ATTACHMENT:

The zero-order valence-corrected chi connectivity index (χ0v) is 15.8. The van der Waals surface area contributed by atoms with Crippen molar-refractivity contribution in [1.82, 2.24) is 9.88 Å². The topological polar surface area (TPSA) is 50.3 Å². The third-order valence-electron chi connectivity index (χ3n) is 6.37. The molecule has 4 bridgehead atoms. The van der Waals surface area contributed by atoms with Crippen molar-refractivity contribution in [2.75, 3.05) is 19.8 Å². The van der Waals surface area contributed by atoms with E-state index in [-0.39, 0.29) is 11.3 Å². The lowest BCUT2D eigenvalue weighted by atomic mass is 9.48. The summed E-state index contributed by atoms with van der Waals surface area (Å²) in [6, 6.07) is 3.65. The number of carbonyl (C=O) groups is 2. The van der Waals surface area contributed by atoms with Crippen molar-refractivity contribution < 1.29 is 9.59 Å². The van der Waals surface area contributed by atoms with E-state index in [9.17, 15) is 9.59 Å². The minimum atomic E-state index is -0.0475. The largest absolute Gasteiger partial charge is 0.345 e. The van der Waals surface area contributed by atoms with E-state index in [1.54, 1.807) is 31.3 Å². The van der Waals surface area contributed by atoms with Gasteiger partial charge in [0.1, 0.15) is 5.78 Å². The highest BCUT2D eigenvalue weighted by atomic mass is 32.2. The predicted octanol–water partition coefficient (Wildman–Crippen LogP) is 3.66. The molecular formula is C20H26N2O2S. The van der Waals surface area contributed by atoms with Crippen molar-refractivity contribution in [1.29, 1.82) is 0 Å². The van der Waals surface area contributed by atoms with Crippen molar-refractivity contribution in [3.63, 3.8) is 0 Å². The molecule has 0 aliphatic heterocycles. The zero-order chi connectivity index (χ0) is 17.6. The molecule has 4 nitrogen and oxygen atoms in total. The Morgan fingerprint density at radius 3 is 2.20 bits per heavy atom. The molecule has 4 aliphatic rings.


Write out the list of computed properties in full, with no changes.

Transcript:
The zero-order valence-corrected chi connectivity index (χ0v) is 15.8. The van der Waals surface area contributed by atoms with Crippen molar-refractivity contribution in [1.82, 2.24) is 9.88 Å². The topological polar surface area (TPSA) is 50.3 Å². The third-order valence-electron chi connectivity index (χ3n) is 6.37. The molecule has 4 bridgehead atoms. The van der Waals surface area contributed by atoms with Crippen molar-refractivity contribution in [2.75, 3.05) is 19.8 Å². The van der Waals surface area contributed by atoms with E-state index in [-0.39, 0.29) is 11.3 Å². The lowest BCUT2D eigenvalue weighted by atomic mass is 9.48. The summed E-state index contributed by atoms with van der Waals surface area (Å²) in [6, 6.07) is 3.65. The number of carbonyl (C=O) groups is 2. The van der Waals surface area contributed by atoms with Crippen molar-refractivity contribution < 1.29 is 9.59 Å². The van der Waals surface area contributed by atoms with E-state index in [9.17, 15) is 9.59 Å². The minimum atomic E-state index is -0.0475. The largest absolute Gasteiger partial charge is 0.345 e. The van der Waals surface area contributed by atoms with E-state index in [1.54, 1.807) is 31.3 Å². The van der Waals surface area contributed by atoms with Gasteiger partial charge in [0.1, 0.15) is 5.78 Å². The highest BCUT2D eigenvalue weighted by atomic mass is 32.2. The predicted octanol–water partition coefficient (Wildman–Crippen LogP) is 3.66. The molecular formula is C20H26N2O2S. The van der Waals surface area contributed by atoms with Crippen molar-refractivity contribution in [1.29, 1.82) is 0 Å². The van der Waals surface area contributed by atoms with Crippen molar-refractivity contribution in [3.63, 3.8) is 0 Å². The molecule has 0 aliphatic heterocycles. The zero-order chi connectivity index (χ0) is 17.6. The molecule has 4 nitrogen and oxygen atoms in total. The Morgan fingerprint density at radius 3 is 2.20 bits per heavy atom. The molecule has 4 aliphatic rings.